Video tour startup raises $22M after demand spikes

Indiana company says it has $4.5M in annual revenue and is profitable

Realync CEO Matt Weirich (Headshot via Realync)
Realync CEO Matt Weirich (Headshot via Realync)

An Indiana startup that sells video software to apartment owners has just nabbed $22 million in growth equity to keep up with unprecedented demand for its wares.

Realync said the funding, from Susquehanna Growth Equity, comes as property owners and managers embrace video tours in the wake of the pandemic. Realync’s business has spiked 400 percent since March.

“In a matter of three months, we went from 300 properties using our technology to 1,200,” said CEO Matt Weirich. “We’re pushing 1,500 properties on the platform with no sign of stopping.”

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Founded in 2013, Realync is the brainchild of Weirich and Ani Rangarajan, who met when they were consultants for Accenture. Weirich said he drew on personal experience: After graduating from Purdue University, he drove to Chicago six weekends in a row in 2011 and viewed 40 apartments before finding a place to live there.

Weirich and Rangarajan quit their jobs in 2013 and launched Realync with $330,000 in startup money raised from friends and family. They raised a $1.1 million seed round in 2016.

“We made that money go a long way,” said Weirich, who said the company has $4.5 million in recurring annual revenue and is profitable, a rarity in the startup world.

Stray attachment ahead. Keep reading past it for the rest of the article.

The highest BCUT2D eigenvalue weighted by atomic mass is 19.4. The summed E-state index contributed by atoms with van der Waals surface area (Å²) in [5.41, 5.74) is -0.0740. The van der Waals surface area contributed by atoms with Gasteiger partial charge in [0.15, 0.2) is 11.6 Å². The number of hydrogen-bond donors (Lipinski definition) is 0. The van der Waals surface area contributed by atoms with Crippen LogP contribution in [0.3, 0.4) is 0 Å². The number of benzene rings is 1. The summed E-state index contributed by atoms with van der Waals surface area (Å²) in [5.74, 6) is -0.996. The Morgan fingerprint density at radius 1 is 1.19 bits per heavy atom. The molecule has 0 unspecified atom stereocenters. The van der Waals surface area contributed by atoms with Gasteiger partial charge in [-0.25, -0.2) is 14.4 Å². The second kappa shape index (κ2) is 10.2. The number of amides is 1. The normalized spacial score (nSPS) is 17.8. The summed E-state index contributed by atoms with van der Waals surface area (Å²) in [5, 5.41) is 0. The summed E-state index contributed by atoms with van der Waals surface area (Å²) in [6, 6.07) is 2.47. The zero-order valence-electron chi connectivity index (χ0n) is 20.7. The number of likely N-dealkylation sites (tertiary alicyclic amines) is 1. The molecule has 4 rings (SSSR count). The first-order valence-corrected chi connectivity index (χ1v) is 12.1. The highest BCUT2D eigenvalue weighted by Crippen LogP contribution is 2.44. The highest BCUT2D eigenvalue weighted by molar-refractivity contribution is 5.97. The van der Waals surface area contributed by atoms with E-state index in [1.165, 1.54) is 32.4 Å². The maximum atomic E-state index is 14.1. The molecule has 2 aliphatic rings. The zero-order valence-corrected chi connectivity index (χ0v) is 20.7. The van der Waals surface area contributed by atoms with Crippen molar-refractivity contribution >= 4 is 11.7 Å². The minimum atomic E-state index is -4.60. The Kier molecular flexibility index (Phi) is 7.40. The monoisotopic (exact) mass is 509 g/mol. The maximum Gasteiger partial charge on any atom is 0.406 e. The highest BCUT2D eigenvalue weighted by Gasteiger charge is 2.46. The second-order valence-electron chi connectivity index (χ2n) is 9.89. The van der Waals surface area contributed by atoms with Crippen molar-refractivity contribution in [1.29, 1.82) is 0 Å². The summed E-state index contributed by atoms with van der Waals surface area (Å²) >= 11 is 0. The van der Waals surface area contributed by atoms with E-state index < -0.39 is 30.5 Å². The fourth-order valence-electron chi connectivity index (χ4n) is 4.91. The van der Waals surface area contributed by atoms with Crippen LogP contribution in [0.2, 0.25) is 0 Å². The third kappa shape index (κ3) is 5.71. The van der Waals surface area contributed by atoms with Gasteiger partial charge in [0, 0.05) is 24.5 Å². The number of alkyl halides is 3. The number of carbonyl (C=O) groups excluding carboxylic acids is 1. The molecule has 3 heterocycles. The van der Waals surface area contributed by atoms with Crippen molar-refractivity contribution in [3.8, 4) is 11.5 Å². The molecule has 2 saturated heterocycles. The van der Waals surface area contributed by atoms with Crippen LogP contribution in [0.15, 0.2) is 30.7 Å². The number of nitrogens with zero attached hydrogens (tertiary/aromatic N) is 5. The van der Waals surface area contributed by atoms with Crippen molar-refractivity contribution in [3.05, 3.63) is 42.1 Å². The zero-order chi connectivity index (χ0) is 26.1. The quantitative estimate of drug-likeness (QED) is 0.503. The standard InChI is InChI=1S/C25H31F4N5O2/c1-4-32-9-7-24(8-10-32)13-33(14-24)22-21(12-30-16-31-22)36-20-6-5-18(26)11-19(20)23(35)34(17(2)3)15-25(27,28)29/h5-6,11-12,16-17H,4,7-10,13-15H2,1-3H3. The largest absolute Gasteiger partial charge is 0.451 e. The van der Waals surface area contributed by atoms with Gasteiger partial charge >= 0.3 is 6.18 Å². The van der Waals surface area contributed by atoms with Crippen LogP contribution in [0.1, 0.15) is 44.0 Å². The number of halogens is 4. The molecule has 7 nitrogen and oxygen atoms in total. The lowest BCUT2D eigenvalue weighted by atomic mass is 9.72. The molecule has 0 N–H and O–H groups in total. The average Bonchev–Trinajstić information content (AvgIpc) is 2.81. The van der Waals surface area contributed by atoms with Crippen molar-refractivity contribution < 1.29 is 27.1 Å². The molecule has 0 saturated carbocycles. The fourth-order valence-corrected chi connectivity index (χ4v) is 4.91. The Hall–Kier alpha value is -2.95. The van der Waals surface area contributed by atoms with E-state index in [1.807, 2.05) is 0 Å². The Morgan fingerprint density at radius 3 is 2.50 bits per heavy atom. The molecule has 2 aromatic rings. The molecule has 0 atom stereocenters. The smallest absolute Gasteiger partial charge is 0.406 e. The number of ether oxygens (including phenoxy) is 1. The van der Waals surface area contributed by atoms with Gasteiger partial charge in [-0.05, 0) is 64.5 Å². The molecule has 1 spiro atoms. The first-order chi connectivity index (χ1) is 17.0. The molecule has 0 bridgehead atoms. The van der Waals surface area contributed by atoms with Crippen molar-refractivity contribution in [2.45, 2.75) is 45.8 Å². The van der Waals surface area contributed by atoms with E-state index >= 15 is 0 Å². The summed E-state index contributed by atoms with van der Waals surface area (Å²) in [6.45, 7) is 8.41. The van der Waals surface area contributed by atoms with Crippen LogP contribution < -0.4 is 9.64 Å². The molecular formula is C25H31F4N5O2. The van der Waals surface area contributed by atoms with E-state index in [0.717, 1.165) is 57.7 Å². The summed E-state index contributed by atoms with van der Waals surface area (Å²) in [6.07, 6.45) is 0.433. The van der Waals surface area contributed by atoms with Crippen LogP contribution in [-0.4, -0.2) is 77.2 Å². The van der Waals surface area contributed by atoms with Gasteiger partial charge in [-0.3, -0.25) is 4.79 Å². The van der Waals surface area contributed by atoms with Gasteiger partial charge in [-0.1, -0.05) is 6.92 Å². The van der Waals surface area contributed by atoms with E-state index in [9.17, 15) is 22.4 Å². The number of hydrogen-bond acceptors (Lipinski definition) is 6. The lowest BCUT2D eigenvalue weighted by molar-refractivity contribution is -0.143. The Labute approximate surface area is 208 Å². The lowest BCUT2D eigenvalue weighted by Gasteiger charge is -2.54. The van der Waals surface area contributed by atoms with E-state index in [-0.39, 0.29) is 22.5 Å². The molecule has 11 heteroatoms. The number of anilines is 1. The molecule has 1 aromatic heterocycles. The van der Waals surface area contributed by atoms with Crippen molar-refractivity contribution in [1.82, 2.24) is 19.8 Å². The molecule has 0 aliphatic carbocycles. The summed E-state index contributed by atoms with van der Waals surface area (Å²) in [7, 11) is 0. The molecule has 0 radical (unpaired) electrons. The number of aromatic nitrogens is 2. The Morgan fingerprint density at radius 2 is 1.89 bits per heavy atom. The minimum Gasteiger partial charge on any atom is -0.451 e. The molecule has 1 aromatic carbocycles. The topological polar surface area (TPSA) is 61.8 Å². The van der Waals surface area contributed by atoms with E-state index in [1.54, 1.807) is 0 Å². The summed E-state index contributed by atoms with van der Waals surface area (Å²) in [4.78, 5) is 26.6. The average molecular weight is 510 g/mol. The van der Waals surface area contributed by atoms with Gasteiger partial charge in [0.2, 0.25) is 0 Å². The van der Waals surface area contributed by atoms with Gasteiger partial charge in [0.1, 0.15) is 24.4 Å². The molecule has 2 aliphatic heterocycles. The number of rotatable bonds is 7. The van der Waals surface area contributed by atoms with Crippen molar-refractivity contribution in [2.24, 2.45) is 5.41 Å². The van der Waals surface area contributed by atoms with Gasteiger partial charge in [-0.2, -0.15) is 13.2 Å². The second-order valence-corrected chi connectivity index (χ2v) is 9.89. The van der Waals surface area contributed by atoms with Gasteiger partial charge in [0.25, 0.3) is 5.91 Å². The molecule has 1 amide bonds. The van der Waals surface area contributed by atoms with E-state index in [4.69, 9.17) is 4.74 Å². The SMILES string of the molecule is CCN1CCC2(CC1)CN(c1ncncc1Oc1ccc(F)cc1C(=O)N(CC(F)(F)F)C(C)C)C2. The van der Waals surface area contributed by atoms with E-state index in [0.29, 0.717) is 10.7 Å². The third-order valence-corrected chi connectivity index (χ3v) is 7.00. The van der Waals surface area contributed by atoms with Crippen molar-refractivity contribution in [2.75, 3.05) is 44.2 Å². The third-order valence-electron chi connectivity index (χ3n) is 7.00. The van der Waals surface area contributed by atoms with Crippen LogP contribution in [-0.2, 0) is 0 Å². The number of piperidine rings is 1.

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Using Realync’s platform, clients use their smartphones to record video tours and instantly send personalized clips to prospective tenants or buyers. (They can also do live video tours.) Realync charges multi-family owners, managers and developers a flat monthly fee per property to use its video software, which includes analytics and tracking. Customers have unlimited usage and cloud storage, Weirich said.

Realync has 120 enterprise clients, including Greystar. It claims to have 430,000 units on its platform.

Weirich said Realync had been growing steadily until March 2020, when Covid sparked explosive demand.

In a matter of months, Realync grew from a six-person team to 28 full-time employees. It also sought outside funding.

Over the past 14 years, Susquehanna, a private equity and venture capital firm, has invested in 55 growth-stage companies, including Real Capital Analytics and Credit Karma. In a statement, Susquehanna’s Josh Elser said Realync is leading a video “revolution” as the industry adapts to virtual showings. (Elser and Susequehanna’s Aaron Flack will join Realync’s board.)

Since the onset of the pandemic, Zillow Group has rolled out a free app for agents to create 3-D tours. Compass introduced a similar tool for agents. Matterport has raised $155 million from investors to produce virtual 3-D tours.

Weirich said Realync’s biggest competitors are leasing agents who pull out their iPhones to FaceTime with clients. But FaceTime has its limits, he said, including an inability to track metrics.

“With so much attention on virtual leasing, we’re not oblivious and kind of expect there to be a more competitive landscape,” he said. “That’s also a big driver of this partnership, to build up a war chest to continue growing and scaling.”

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